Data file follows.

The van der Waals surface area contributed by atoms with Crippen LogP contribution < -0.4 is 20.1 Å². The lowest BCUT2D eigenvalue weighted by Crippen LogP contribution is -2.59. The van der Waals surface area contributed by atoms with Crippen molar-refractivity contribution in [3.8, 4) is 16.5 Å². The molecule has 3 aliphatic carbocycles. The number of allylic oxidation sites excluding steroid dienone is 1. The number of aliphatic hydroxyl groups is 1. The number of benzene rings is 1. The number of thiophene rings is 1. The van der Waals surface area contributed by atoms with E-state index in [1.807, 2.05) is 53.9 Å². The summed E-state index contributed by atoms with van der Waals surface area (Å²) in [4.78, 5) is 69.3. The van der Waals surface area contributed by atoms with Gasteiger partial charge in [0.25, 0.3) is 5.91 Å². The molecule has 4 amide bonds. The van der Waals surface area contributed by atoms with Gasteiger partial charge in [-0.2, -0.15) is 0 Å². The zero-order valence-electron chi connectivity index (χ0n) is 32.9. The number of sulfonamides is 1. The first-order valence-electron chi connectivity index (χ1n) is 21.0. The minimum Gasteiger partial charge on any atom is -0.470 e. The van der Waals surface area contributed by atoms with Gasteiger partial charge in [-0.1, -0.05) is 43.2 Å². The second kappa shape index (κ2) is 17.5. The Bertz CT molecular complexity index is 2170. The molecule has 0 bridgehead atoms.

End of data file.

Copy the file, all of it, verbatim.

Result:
The van der Waals surface area contributed by atoms with Crippen LogP contribution < -0.4 is 20.1 Å². The lowest BCUT2D eigenvalue weighted by Crippen LogP contribution is -2.59. The van der Waals surface area contributed by atoms with Crippen molar-refractivity contribution in [3.8, 4) is 16.5 Å². The molecule has 3 aliphatic carbocycles. The number of allylic oxidation sites excluding steroid dienone is 1. The number of aliphatic hydroxyl groups is 1. The number of benzene rings is 1. The number of thiophene rings is 1. The van der Waals surface area contributed by atoms with E-state index in [1.807, 2.05) is 53.9 Å². The summed E-state index contributed by atoms with van der Waals surface area (Å²) in [4.78, 5) is 69.3. The van der Waals surface area contributed by atoms with Gasteiger partial charge in [0.25, 0.3) is 5.91 Å². The molecule has 4 amide bonds. The van der Waals surface area contributed by atoms with Gasteiger partial charge in [-0.2, -0.15) is 0 Å². The zero-order valence-electron chi connectivity index (χ0n) is 32.9. The number of sulfonamides is 1. The first-order valence-electron chi connectivity index (χ1n) is 21.0. The minimum Gasteiger partial charge on any atom is -0.470 e. The van der Waals surface area contributed by atoms with Gasteiger partial charge in [-0.1, -0.05) is 43.2 Å². The second kappa shape index (κ2) is 17.5. The Bertz CT molecular complexity index is 2170. The molecule has 0 bridgehead atoms.